Well, where to start with Ken MacLeod’s The Star Fraction? Is it a mil tech novel about a mercenary and his gun? That’s a start, but only the barest of starts. Is it late cyberpunk piece? Nope, it’s definitely post cyberpunk.
What then is it? The Star Fraction is definitely a product of its time, the mid 1990s. Cyberpunk was dead, run over by the present of 1995 and Central Europe was in the throws of ethnic cleansing, UN interventions, peace processes and continuing knock-on effects from the collapse of the Soviet empire.
More than anything else, the science The Star Fraction is based on is Political Science. The schemings, machinations, gears within gears and plots behind plans in this text make the Machiavellian goings on in the Dune cycle seem like long slow child’s play.
Perhaps that’s why it took me a while to get into the book. As an American, I’m not nearly well versed enough in the factions and sub-factions and fractions, and history of leftist movements. I was definitely learning as I read along. I’ve actually picked it up a couple of times since purchasing it at the 2006 Boskone, but hadn’t gotten beyond the first couple of chapters. This time around, I primed myself by reading MacLeod’s collection, Giant Lizards from Another Star so that I could familiarize myself with his voice, his concerns and his themes. It worked.
For folk who are used to SF giving them things to think about, The Star Fraction succeeds on all levels. AI, nanotech, the panopticon society, the ubiquitous net, uploading, statism, leftist / rightist / centralist politics, telepresence, all deftly mixed together and seasoned with humor and irony. I’ll be chewing this stuff for weeks to come. I wish I’d read it before the previous Boskone. The stuff in here is definitely fodder for discussion in your local pub.
I’ve begun The Stone Canal and ordered the rest of the Fall Revolution Cycle, The Cassini Division and The Sky Road. I heartily recommend that you do the same. You may not agree with the politics, but you will learn and understand more than you did before, all the while being expertly entertained.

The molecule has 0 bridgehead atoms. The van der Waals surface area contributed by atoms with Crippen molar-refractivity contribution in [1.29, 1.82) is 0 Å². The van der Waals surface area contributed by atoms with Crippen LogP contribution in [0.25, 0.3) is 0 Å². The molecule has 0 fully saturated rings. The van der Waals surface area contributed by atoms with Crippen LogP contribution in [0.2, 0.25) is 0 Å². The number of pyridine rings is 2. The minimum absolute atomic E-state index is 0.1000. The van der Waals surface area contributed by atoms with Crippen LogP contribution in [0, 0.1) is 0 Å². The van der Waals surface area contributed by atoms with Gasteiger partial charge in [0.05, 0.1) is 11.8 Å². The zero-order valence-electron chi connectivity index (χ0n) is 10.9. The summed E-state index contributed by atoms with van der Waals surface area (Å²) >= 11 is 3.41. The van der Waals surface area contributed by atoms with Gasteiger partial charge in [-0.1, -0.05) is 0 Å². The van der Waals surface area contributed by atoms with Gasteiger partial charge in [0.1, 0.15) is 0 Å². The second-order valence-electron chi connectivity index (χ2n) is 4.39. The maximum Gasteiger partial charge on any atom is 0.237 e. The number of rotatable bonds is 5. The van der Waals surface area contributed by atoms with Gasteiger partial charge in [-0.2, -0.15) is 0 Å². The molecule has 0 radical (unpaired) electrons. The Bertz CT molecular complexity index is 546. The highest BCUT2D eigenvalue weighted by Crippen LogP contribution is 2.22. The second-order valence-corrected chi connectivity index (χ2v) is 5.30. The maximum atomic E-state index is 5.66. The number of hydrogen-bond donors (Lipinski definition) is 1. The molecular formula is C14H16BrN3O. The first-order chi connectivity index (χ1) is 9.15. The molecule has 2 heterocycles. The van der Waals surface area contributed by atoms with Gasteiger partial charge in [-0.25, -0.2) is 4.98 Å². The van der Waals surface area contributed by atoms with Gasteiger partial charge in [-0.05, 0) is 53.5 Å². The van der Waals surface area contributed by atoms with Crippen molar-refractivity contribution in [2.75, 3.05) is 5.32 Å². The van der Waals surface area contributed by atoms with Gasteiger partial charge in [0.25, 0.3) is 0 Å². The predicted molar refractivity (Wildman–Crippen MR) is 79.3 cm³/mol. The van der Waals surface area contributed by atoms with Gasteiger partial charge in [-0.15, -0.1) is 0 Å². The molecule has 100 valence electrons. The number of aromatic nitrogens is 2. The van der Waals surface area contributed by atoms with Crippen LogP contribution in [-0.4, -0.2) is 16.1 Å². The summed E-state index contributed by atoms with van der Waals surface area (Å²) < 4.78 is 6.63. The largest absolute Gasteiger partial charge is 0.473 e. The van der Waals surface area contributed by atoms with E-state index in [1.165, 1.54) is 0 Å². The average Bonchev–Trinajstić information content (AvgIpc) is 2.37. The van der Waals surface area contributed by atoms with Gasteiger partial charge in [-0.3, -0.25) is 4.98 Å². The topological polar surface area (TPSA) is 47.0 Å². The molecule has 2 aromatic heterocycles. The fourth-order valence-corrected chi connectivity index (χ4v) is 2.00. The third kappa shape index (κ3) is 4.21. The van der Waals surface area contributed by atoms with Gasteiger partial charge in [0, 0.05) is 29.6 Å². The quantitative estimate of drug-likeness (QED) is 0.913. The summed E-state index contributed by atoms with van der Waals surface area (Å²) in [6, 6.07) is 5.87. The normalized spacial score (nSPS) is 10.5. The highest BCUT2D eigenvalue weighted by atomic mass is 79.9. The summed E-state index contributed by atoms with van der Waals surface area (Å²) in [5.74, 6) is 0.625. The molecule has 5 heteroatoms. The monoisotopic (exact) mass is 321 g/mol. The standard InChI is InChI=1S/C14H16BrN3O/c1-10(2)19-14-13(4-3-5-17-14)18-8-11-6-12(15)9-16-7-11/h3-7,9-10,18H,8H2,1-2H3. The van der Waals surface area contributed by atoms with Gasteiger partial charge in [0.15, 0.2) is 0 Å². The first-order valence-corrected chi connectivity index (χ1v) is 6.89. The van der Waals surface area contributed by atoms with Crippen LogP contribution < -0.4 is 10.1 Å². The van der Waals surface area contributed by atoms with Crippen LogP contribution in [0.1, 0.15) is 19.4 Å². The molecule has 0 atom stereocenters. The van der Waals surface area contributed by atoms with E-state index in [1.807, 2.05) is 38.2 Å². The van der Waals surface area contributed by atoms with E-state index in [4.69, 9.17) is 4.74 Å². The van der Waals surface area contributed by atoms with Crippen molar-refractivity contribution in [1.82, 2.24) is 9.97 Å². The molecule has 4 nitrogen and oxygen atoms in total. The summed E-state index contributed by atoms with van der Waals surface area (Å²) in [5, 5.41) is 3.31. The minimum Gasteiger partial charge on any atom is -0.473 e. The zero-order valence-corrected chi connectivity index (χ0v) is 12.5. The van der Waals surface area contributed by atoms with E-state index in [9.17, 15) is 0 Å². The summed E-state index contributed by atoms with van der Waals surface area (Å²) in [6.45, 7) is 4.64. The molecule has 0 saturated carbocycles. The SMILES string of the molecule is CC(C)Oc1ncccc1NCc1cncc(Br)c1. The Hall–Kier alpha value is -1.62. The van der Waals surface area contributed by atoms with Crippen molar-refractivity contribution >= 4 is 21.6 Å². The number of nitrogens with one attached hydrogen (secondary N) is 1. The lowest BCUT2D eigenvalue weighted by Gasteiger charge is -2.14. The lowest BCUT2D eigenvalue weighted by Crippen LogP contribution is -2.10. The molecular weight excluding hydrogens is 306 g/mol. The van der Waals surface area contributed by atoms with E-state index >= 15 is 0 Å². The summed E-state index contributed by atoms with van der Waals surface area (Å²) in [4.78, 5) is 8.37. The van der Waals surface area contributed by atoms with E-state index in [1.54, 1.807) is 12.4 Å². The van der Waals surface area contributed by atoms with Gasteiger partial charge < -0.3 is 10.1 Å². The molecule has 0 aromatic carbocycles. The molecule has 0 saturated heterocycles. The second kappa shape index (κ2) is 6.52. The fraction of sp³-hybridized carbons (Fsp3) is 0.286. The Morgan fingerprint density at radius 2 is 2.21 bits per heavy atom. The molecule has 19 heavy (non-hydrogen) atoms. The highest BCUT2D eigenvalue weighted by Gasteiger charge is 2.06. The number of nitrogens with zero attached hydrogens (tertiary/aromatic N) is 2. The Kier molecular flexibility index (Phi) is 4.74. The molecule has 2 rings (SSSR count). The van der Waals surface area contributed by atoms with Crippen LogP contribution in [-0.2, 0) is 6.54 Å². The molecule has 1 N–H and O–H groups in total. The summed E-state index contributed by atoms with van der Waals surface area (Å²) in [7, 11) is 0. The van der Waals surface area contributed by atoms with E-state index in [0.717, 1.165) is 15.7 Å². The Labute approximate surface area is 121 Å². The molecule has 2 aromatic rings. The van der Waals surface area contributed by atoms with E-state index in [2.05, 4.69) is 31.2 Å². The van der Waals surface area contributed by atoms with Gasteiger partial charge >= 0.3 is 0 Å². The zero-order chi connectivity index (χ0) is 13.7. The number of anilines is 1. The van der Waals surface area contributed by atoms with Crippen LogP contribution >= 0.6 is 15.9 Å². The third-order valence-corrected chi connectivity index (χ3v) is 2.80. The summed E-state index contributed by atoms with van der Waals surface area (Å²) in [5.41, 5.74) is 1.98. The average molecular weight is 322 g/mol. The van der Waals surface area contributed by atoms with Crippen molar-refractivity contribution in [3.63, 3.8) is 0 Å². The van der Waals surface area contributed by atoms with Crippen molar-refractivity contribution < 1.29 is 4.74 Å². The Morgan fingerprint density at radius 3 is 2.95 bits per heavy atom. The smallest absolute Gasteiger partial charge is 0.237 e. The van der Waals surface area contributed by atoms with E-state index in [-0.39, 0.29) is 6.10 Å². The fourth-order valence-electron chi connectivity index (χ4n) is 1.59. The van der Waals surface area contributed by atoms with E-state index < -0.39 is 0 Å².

Lastly, I will say this about both books I’ve read so far. With so much riding on who is where physically and who’s aligned with whom, a political map of the future British Isles as envisioned by MacLeod, or a chart of alliances or a glossary of organizations / parties mentioned would have been helpful. Like any footie game, it helps to have a program.
I’m starting to chew my through Ken MacLeod’s body of work, starting with Giant Lizards from Another Star the 2006 Boskone book (he was the GOH). Speaking of which, I still have to post my Boskone and Arisia reviews. They’ll be A bit different this year.
Next up, the first book in the Fall Revolution sequence, The Star Fraction.
This should be quite a trip. For a while I’ve been wondering where SF is going, and I like the idea of SF authors having Political Science as one of the sciences in their quiver. As usual, I’m impossibly behind in my reading (sorry Jim) but I predict that there will be much Stross, Banks and more MacLeod in my immediate reading future.
I’m also thinking that I should pass along my copy of The Star Fraction to Pierceheart to get his military informed opinion.